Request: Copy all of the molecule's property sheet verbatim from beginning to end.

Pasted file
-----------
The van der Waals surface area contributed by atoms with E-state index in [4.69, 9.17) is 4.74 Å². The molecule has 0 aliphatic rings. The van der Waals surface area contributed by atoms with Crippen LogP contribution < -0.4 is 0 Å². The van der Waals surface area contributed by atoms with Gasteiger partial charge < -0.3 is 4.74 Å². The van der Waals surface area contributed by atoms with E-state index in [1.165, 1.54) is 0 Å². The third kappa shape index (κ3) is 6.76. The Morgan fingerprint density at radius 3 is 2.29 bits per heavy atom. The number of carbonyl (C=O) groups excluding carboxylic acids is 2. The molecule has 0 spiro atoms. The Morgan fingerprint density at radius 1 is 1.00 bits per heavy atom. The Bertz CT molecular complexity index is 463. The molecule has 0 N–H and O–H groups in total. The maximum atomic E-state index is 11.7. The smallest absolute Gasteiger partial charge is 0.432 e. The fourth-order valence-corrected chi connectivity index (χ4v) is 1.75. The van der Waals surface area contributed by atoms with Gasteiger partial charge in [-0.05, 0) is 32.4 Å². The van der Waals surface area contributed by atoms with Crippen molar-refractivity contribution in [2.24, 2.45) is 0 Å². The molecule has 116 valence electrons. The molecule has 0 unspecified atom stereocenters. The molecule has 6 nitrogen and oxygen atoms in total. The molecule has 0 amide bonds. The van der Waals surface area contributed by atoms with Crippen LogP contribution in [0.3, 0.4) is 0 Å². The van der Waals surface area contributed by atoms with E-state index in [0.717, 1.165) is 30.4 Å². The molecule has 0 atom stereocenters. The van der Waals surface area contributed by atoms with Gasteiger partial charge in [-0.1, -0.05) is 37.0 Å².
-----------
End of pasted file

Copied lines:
The van der Waals surface area contributed by atoms with E-state index in [4.69, 9.17) is 4.74 Å². The molecule has 0 aliphatic rings. The van der Waals surface area contributed by atoms with Crippen LogP contribution < -0.4 is 0 Å². The van der Waals surface area contributed by atoms with Gasteiger partial charge < -0.3 is 4.74 Å². The van der Waals surface area contributed by atoms with E-state index in [1.165, 1.54) is 0 Å². The third kappa shape index (κ3) is 6.76. The Morgan fingerprint density at radius 3 is 2.29 bits per heavy atom. The number of carbonyl (C=O) groups excluding carboxylic acids is 2. The molecule has 0 spiro atoms. The Morgan fingerprint density at radius 1 is 1.00 bits per heavy atom. The Bertz CT molecular complexity index is 463. The molecule has 0 N–H and O–H groups in total. The maximum atomic E-state index is 11.7. The smallest absolute Gasteiger partial charge is 0.432 e. The fourth-order valence-corrected chi connectivity index (χ4v) is 1.75. The van der Waals surface area contributed by atoms with Gasteiger partial charge in [-0.05, 0) is 32.4 Å². The van der Waals surface area contributed by atoms with Crippen molar-refractivity contribution in [2.24, 2.45) is 0 Å². The molecule has 116 valence electrons. The molecule has 0 unspecified atom stereocenters. The molecule has 6 nitrogen and oxygen atoms in total. The molecule has 0 amide bonds. The van der Waals surface area contributed by atoms with Crippen LogP contribution in [0.3, 0.4) is 0 Å². The van der Waals surface area contributed by atoms with E-state index in [0.717, 1.165) is 30.4 Å². The molecule has 0 atom stereocenters. The van der Waals surface area contributed by atoms with Gasteiger partial charge in [-0.1, -0.05) is 37.0 Å².